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Rethinking CLOs

November 2019

Modest improvements in the global economy and the broadening of collateral types for CLOs could usher in another record year for this market in 2020, says corporate trust expert Steve Hessler.

The Deutsche Bank Research team’s growth outlook forecasts a global bottoming out of business sentiment, which is likely to show modest improvements moving into 2020, with the risks of a near-term recession declining1. Additionally, interest rates are likely to remain where they are for at least the next 12 months.

In Federal Reserve Chairman Jerome Powell’s comments after the October Federal Open Market Committee meeting, lower rates would require a “material reassessment” of the economic outlook. Negotiations between China and the United States over trade disputes have evolved from a comprehensive agreement, to smaller phase one, phase two and phase three agreements. With the upcoming 2020 US Presidential election, pressure to reach an agreement may mount, resulting in a phase one agreement said the Deutsche Bank research note.

A potential increase in economic growth next year versus 2019, relatively benign liquidity markets and a possible trade deal, albeit slimmed down, between China and the United States elevate the prospect of a robust CLO market in 2020.

 

Dr Rebecca Harding

Steve Hessler

Director in the Corporate Trust team

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Dispelling fears

Risk in the CLO market is still cause for concern. In some corners, there are fears that CLOs might precipitate an economic collapse in the same way that residential mortgage backed securities (RMBS), held as assets by collateralised debt obligations, or CDOs, were a main cause of the 2008 financial crisis.

A major difference, however, is the collateral of a CLO versus those CDOs. Whereas the latter were ultimately exposed to mortgage loans to individual borrowers, CLOs are holding loans to corporate entities. Were a recession to occur – and one does not appear imminent – individual borrowers would feel the effects sooner in the form of layoffs and reduced income, thereby reducing their ability to pay their liabilities.

Corporations on the other hand, would have some time to adjust their business plans in order to continue servicing their debt, particularly bank loans, which stand near the top of the capital structure of a corporation. So one could conclude that the collateral backing yesterday’s RMBS and today’s CLOs are significantly different and do not warrant such a comparison. If there were to be a concern regarding securitisation structures, the market should look at today’s student loan asset-backed securitisations, or ABS, which are much more similar to RMBS transactions than CLOs.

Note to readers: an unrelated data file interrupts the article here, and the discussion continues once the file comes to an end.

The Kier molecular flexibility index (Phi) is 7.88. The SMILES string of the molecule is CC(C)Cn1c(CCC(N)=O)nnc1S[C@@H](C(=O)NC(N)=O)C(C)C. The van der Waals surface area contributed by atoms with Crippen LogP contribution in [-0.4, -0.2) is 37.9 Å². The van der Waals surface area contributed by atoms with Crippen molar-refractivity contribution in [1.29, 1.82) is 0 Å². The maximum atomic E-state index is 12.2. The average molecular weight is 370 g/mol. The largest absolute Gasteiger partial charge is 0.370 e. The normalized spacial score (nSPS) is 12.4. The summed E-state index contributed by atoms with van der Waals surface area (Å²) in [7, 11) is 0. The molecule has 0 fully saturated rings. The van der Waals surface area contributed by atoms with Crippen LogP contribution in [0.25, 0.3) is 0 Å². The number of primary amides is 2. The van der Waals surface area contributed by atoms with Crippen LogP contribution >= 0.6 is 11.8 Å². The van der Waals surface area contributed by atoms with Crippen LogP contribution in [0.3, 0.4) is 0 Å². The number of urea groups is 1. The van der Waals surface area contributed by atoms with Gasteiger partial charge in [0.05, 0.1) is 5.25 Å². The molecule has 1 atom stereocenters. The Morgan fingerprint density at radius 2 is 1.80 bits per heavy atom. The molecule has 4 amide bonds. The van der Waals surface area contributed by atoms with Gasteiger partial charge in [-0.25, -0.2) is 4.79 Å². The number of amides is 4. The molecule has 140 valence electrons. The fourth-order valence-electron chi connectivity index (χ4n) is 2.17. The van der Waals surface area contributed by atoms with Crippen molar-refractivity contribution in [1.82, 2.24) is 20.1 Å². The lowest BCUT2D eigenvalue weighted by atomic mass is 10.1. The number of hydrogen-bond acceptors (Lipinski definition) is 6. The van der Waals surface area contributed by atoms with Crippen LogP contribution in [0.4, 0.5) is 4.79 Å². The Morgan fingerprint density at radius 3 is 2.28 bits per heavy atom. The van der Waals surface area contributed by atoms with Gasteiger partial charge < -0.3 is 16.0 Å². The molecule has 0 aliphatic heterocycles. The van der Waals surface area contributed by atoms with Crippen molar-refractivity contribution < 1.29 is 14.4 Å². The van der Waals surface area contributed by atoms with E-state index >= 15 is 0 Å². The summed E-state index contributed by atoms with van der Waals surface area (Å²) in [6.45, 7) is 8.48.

Dearth of collateral to ‘self-brake’ the number of CLOs

Another thought suggests that the sheer number of CLOs may create economic issues. However, the dearth of collateral provides a natural brake on CLO formation. As the number of CLOs increases, the ease of sourcing collateral is negatively impacted. So, managers who typically might issue four or more CLOs in a given calendar year may be looking at issuing only one or two for the foreseeable future.

Further, the proliferation of first-time managers during the last couple of years will likely decelerate. Along with smaller CLO management firms, managers looking to launch their first CLO in 2020 may find it particularly difficult. Therefore, the unfettered issuance of new CLOs with poor performing collateral is unlikely. It is self-braking mechanisms such as these that could give investors comfort in the CLO structure.

In addition, collateral quality tests could also prevent failures for CLOs whose managers made an overly aggressive bet on corporate entities remaining investment grade. In fact, some managers specialise in investing in CCC-rated securities and have outsized buckets for these securities in their CLOs. So long as the investor is comfortable with the terms of the CLO’s collateral quality tests that were negotiated at the outset of the transaction, as well as that managers’ expertise in the asset class, there should not be any undue concern.

If you have to forecast, forecast often

Edgar Fiedler in "The Three Rs of Economic Forecasting –Irrational, Irrelevant and Irreverent" (June, 1977)

Broadening the scope

A potential trend in 2020 that bears watching is the broadening of the asset type away from the standard broadly-syndicated and middle-market loan CLOs. In addition to commercial real estate CLOs, project finance CLOs and those focused on companies that adhere to environmental, social and governance, or ESG, standards may become more prevalent.

With an anticipated improvement in the global economy, a benign interest rate environment, and generally healthy market conditions and a scaled down trade deal between China and the United States, the CLO market should remain resilient in 2020. Issuance should remain at least on par with 2019, and if additional collateral types become mainstream, we could see another record year.

As Edgar Fiedler wrote in The Three Rs of Economic Forecasting –Irrational, Irrelevant and Irreverent (June, 1977), “If you have to forecast, forecast often”. Stay tuned for a further projection ahead of the SFIG Vegas 2020 conference in February, 2020.

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Sources

1 See https://bit.ly/2qPCcGB at at dbresearch.com

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